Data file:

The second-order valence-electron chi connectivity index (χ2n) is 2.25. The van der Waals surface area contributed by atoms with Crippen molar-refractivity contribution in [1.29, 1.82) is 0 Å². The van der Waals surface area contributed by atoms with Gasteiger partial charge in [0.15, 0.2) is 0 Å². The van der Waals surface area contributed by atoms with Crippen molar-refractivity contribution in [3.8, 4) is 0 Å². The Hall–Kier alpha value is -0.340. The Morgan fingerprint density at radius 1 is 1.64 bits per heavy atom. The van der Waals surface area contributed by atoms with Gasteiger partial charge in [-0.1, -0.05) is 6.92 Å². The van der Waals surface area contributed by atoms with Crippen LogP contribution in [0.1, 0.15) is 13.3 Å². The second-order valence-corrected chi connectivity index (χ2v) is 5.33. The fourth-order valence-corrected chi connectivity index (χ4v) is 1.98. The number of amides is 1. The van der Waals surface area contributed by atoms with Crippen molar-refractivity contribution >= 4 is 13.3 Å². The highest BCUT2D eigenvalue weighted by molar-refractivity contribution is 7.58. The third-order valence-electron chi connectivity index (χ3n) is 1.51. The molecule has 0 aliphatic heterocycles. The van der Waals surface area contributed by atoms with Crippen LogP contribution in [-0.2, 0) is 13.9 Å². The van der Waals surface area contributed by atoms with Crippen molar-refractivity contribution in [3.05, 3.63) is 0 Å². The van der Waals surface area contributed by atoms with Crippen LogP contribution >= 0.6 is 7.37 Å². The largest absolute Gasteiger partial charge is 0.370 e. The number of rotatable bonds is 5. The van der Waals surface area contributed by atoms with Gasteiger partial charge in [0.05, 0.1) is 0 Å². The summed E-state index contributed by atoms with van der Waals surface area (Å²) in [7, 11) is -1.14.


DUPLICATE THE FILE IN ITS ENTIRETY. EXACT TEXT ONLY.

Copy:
The second-order valence-electron chi connectivity index (χ2n) is 2.25. The van der Waals surface area contributed by atoms with Crippen molar-refractivity contribution in [1.29, 1.82) is 0 Å². The van der Waals surface area contributed by atoms with Gasteiger partial charge in [0.15, 0.2) is 0 Å². The van der Waals surface area contributed by atoms with Crippen molar-refractivity contribution in [3.8, 4) is 0 Å². The Hall–Kier alpha value is -0.340. The Morgan fingerprint density at radius 1 is 1.64 bits per heavy atom. The van der Waals surface area contributed by atoms with Gasteiger partial charge in [-0.1, -0.05) is 6.92 Å². The van der Waals surface area contributed by atoms with Crippen LogP contribution in [0.1, 0.15) is 13.3 Å². The second-order valence-corrected chi connectivity index (χ2v) is 5.33. The fourth-order valence-corrected chi connectivity index (χ4v) is 1.98. The number of amides is 1. The van der Waals surface area contributed by atoms with Crippen molar-refractivity contribution >= 4 is 13.3 Å². The highest BCUT2D eigenvalue weighted by molar-refractivity contribution is 7.58. The third-order valence-electron chi connectivity index (χ3n) is 1.51. The molecule has 0 aliphatic heterocycles. The van der Waals surface area contributed by atoms with Crippen LogP contribution in [-0.2, 0) is 13.9 Å². The van der Waals surface area contributed by atoms with Crippen molar-refractivity contribution in [3.05, 3.63) is 0 Å². The van der Waals surface area contributed by atoms with Crippen LogP contribution >= 0.6 is 7.37 Å². The largest absolute Gasteiger partial charge is 0.370 e. The number of rotatable bonds is 5. The van der Waals surface area contributed by atoms with Gasteiger partial charge in [0.05, 0.1) is 0 Å². The summed E-state index contributed by atoms with van der Waals surface area (Å²) in [7, 11) is -1.14.